emissions from plant pipe against setting sun

Colorado’s oil and gas industry believes that the Polis Administration’s plan to reduce greenhouse gas emissions should allow flexibility in achieving targets, apply broadly to all sectors and be “economically reasonable.”

The Greenhouse Gas Roadmap, a draft of which Gov. Jared Polis released in September, “does not evaluate whether the proposed reductions for the oil and gas sector are technically feasible or economically reasonable,” wrote Lynn Granger, the executive director of API Colorado, in a Nov. 12 letter to the Colorado Energy Office.

“API CO urges the State of Colorado to consider how it can achieve its climate ambitions while maintaining the State's economic competitiveness and doing so without undue harm to Its consumers, workers, and businesses,” she added.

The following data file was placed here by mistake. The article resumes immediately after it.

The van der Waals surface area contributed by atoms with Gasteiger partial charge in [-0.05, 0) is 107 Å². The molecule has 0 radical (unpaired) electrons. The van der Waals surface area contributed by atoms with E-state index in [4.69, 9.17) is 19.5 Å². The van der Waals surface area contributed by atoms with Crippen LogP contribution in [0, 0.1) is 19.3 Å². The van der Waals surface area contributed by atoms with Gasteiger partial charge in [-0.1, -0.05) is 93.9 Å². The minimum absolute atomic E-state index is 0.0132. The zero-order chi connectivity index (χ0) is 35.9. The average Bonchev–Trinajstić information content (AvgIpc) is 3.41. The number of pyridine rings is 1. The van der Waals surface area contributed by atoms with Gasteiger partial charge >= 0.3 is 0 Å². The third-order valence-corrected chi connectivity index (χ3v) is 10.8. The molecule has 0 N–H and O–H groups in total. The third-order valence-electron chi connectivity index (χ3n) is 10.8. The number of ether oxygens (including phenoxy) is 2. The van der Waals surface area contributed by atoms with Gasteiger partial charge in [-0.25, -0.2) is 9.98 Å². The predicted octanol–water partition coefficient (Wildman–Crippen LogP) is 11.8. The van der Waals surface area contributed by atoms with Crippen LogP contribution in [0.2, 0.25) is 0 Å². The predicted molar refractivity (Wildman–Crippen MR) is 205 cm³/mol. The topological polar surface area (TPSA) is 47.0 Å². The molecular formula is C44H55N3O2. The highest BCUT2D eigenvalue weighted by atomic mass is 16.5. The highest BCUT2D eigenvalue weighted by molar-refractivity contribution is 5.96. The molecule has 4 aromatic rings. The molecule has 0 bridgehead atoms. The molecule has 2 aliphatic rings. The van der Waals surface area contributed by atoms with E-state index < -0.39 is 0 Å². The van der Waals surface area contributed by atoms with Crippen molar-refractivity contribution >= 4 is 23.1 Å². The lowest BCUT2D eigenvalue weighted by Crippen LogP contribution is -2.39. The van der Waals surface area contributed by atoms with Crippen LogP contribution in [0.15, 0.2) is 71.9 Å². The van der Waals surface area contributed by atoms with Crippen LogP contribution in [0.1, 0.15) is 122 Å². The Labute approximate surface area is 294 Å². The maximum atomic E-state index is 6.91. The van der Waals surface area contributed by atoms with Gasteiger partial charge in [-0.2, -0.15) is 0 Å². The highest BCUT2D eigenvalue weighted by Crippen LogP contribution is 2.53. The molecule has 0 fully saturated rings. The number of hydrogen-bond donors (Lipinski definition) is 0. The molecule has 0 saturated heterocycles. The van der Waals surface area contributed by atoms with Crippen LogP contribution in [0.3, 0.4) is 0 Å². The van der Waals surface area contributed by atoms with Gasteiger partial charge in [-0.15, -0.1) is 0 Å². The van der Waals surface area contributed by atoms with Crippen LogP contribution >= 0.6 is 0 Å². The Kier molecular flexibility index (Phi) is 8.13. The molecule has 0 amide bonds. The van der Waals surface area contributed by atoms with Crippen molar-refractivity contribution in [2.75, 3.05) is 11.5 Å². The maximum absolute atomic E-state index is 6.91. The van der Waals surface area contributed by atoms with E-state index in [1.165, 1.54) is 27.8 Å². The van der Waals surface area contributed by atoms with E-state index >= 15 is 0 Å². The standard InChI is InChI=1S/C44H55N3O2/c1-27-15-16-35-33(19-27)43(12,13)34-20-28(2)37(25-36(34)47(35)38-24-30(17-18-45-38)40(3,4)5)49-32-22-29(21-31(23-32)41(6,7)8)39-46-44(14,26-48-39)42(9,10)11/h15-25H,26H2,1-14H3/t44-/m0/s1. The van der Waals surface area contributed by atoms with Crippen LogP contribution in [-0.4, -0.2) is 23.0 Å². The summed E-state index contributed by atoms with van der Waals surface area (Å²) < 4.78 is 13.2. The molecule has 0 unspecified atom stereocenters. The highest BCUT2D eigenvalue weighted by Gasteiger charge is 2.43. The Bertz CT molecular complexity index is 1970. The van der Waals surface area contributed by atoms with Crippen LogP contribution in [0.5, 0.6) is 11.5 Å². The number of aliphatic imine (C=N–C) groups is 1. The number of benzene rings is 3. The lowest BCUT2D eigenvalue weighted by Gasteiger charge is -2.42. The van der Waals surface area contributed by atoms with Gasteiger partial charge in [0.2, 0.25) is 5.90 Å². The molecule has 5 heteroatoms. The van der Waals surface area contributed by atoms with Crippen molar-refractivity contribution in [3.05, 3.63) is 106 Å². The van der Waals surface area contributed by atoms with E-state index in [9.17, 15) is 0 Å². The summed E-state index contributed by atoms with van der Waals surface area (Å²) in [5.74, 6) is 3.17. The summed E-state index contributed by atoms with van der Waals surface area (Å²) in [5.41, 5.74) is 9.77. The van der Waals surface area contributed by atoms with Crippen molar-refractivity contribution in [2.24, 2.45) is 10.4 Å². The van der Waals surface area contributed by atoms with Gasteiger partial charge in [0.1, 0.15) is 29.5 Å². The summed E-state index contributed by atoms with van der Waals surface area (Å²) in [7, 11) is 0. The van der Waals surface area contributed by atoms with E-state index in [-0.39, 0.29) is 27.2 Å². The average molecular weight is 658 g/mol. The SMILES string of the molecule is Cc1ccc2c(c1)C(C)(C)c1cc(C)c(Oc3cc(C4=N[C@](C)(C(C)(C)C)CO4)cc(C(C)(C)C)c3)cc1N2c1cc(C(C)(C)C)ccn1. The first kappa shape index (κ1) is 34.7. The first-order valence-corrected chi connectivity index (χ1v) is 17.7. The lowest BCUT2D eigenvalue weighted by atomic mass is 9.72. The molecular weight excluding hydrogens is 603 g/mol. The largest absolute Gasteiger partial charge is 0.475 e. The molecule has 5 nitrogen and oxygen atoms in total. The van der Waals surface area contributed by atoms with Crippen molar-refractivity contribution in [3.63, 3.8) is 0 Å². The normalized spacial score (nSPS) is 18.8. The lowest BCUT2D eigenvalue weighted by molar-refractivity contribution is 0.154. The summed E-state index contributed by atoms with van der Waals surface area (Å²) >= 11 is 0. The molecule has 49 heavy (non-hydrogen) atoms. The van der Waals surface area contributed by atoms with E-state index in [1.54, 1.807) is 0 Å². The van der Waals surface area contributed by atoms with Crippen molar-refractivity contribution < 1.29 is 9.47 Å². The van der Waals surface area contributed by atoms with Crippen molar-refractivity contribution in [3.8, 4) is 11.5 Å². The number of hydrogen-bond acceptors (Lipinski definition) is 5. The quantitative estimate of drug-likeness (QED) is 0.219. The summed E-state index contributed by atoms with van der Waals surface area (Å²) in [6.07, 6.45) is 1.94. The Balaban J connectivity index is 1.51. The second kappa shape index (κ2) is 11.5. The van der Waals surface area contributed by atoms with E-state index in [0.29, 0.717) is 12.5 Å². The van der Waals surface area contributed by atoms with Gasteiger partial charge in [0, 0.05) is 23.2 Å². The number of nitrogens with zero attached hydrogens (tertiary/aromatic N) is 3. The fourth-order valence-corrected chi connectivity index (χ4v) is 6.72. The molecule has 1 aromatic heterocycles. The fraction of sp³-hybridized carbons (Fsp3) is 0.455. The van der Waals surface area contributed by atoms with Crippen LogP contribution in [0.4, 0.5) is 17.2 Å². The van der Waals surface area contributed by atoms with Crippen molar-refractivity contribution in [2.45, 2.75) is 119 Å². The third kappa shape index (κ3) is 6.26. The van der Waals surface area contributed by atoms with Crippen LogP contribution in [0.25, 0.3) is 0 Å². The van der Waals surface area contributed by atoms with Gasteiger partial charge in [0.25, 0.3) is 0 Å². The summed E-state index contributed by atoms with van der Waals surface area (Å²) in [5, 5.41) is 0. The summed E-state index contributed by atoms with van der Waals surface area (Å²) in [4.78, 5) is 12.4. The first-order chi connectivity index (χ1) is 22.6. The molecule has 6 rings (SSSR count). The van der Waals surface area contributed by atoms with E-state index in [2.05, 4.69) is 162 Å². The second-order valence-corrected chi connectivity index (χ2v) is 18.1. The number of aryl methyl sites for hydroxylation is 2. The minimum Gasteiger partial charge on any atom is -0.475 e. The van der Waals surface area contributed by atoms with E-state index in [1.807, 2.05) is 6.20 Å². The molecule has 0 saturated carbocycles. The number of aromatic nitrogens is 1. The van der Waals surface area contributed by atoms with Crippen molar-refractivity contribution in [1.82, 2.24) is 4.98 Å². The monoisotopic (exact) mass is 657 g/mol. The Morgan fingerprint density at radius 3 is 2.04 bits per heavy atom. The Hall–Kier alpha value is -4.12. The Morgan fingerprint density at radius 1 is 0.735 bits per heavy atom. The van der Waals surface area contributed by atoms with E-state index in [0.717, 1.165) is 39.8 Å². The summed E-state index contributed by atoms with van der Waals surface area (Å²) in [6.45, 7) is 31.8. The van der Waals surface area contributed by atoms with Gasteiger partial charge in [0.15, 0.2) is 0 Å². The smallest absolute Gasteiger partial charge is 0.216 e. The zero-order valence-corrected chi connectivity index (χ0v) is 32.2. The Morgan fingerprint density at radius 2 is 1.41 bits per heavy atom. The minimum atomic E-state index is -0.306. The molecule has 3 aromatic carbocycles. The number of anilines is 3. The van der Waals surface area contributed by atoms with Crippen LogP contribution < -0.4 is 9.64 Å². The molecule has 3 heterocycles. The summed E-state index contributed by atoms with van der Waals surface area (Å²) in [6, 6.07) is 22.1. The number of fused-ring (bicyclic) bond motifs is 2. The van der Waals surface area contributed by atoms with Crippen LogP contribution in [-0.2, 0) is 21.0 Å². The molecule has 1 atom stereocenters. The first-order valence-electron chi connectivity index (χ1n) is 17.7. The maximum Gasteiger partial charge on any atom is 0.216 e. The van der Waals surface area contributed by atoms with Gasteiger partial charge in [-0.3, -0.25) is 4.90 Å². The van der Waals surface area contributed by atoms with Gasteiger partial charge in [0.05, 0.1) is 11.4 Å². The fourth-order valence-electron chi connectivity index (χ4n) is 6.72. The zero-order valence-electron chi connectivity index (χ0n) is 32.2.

The roadmap stems from 2019 legislation that required reductions of greenhouse gas emissions relative to 2005 levels that amount to a 50% cut by 2030 and a 90% reduction by 2050. The document sets targets by sector, and identifies the oil and gas industry as one of the top sources of carbon dioxide emissions.

Dan Haley, president and CEO of the Colorado Oil and Gas Association, wrote in a separate letter that by “setting performance-based standards and not mandating the use of specific technologies, Colorado can accelerate innovation and allow industry to succeed in ways that strengthen the economy and achieve GHG emissions results.”

API Colorado also urged a focus on the economic impacts of environmental regulations on low-income and communities of color, and to be mindful of the jobs the industry supports.

“In recent years, the oil and gas sector has achieved extraordinary emission reductions. Since the early 2000s, a series of rulemakings in conjunction with technological advances in design and operations have combined to decrease emissions from this sector,” Granger explained. “API CO supports global action that drives GHG emission reductions and economic development.”

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